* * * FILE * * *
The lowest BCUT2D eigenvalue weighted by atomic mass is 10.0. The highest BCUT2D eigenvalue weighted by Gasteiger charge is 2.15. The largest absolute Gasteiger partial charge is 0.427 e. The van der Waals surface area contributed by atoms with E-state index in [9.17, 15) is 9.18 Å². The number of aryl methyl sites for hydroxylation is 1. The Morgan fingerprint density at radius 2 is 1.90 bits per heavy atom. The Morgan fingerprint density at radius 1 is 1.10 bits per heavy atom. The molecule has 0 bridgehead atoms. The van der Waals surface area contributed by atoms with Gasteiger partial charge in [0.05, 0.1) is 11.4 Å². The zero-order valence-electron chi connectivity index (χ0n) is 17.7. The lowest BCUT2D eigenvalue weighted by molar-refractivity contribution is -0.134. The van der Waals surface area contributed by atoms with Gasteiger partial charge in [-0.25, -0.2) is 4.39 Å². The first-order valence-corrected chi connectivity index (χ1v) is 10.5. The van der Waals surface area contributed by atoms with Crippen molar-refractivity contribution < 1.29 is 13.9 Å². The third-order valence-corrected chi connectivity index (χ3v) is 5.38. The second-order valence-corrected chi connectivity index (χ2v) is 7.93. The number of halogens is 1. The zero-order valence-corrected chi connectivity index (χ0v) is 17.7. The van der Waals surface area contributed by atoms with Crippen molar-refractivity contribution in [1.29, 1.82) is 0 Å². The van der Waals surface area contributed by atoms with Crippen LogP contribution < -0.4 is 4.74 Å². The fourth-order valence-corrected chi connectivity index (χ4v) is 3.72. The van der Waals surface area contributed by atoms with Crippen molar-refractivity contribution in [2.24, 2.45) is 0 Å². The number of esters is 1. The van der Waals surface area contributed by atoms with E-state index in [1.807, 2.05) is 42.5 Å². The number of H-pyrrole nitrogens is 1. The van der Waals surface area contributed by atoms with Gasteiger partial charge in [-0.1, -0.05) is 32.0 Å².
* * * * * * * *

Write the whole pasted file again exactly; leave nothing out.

The lowest BCUT2D eigenvalue weighted by atomic mass is 10.0. The highest BCUT2D eigenvalue weighted by Gasteiger charge is 2.15. The largest absolute Gasteiger partial charge is 0.427 e. The van der Waals surface area contributed by atoms with E-state index in [9.17, 15) is 9.18 Å². The number of aryl methyl sites for hydroxylation is 1. The Morgan fingerprint density at radius 2 is 1.90 bits per heavy atom. The Morgan fingerprint density at radius 1 is 1.10 bits per heavy atom. The molecule has 0 bridgehead atoms. The van der Waals surface area contributed by atoms with Gasteiger partial charge in [0.05, 0.1) is 11.4 Å². The zero-order valence-electron chi connectivity index (χ0n) is 17.7. The lowest BCUT2D eigenvalue weighted by molar-refractivity contribution is -0.134. The van der Waals surface area contributed by atoms with Gasteiger partial charge in [-0.25, -0.2) is 4.39 Å². The first-order valence-corrected chi connectivity index (χ1v) is 10.5. The van der Waals surface area contributed by atoms with Crippen molar-refractivity contribution < 1.29 is 13.9 Å². The third-order valence-corrected chi connectivity index (χ3v) is 5.38. The second-order valence-corrected chi connectivity index (χ2v) is 7.93. The number of halogens is 1. The zero-order valence-corrected chi connectivity index (χ0v) is 17.7. The van der Waals surface area contributed by atoms with Crippen molar-refractivity contribution in [1.29, 1.82) is 0 Å². The van der Waals surface area contributed by atoms with Crippen LogP contribution < -0.4 is 4.74 Å². The fourth-order valence-corrected chi connectivity index (χ4v) is 3.72. The van der Waals surface area contributed by atoms with Crippen molar-refractivity contribution in [2.24, 2.45) is 0 Å². The number of esters is 1. The van der Waals surface area contributed by atoms with E-state index in [1.807, 2.05) is 42.5 Å². The number of H-pyrrole nitrogens is 1. The van der Waals surface area contributed by atoms with Gasteiger partial charge in [-0.1, -0.05) is 32.0 Å².